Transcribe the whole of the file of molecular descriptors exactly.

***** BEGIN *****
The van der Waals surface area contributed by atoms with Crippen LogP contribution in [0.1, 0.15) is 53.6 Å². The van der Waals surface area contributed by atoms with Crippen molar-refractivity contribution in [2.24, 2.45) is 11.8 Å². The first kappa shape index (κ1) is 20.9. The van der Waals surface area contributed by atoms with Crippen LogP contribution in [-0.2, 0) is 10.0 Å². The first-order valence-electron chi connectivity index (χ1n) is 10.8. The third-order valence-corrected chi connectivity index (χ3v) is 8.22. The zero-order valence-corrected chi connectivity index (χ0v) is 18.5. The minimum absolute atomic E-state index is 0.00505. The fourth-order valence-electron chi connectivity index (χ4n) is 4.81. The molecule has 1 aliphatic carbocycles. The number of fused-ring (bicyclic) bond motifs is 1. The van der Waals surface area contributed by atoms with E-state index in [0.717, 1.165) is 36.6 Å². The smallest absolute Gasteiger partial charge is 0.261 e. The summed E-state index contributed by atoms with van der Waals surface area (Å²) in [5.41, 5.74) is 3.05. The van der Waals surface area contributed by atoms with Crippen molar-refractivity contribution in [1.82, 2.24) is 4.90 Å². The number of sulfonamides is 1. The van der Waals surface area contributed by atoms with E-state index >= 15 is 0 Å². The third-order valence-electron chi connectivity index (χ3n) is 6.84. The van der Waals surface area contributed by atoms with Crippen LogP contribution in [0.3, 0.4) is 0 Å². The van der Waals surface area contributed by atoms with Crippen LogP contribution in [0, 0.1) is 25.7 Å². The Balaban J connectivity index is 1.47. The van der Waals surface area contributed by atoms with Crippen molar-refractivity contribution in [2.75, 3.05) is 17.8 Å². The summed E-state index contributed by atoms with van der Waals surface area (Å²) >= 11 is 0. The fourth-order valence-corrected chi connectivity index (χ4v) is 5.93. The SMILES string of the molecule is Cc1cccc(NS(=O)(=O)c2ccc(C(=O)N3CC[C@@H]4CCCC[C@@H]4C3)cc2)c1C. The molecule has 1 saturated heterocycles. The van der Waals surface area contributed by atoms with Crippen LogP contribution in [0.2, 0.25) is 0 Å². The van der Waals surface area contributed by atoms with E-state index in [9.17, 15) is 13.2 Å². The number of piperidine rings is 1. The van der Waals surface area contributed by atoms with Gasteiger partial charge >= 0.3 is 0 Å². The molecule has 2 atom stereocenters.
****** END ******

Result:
The van der Waals surface area contributed by atoms with Crippen LogP contribution in [0.1, 0.15) is 53.6 Å². The van der Waals surface area contributed by atoms with Crippen molar-refractivity contribution in [2.24, 2.45) is 11.8 Å². The first kappa shape index (κ1) is 20.9. The van der Waals surface area contributed by atoms with Crippen LogP contribution in [-0.2, 0) is 10.0 Å². The first-order valence-electron chi connectivity index (χ1n) is 10.8. The third-order valence-corrected chi connectivity index (χ3v) is 8.22. The zero-order valence-corrected chi connectivity index (χ0v) is 18.5. The minimum absolute atomic E-state index is 0.00505. The fourth-order valence-electron chi connectivity index (χ4n) is 4.81. The molecule has 1 aliphatic carbocycles. The number of fused-ring (bicyclic) bond motifs is 1. The van der Waals surface area contributed by atoms with E-state index in [0.717, 1.165) is 36.6 Å². The smallest absolute Gasteiger partial charge is 0.261 e. The summed E-state index contributed by atoms with van der Waals surface area (Å²) in [5.41, 5.74) is 3.05. The van der Waals surface area contributed by atoms with Crippen molar-refractivity contribution in [1.82, 2.24) is 4.90 Å². The number of sulfonamides is 1. The van der Waals surface area contributed by atoms with E-state index >= 15 is 0 Å². The third-order valence-electron chi connectivity index (χ3n) is 6.84. The van der Waals surface area contributed by atoms with Crippen LogP contribution in [0.3, 0.4) is 0 Å². The van der Waals surface area contributed by atoms with Crippen LogP contribution in [0, 0.1) is 25.7 Å². The Balaban J connectivity index is 1.47. The van der Waals surface area contributed by atoms with Crippen molar-refractivity contribution in [2.75, 3.05) is 17.8 Å². The summed E-state index contributed by atoms with van der Waals surface area (Å²) >= 11 is 0. The fourth-order valence-corrected chi connectivity index (χ4v) is 5.93. The SMILES string of the molecule is Cc1cccc(NS(=O)(=O)c2ccc(C(=O)N3CC[C@@H]4CCCC[C@@H]4C3)cc2)c1C. The molecule has 1 saturated heterocycles. The van der Waals surface area contributed by atoms with Crippen LogP contribution in [0.2, 0.25) is 0 Å². The van der Waals surface area contributed by atoms with E-state index in [9.17, 15) is 13.2 Å². The number of piperidine rings is 1. The van der Waals surface area contributed by atoms with Gasteiger partial charge >= 0.3 is 0 Å². The molecule has 2 atom stereocenters.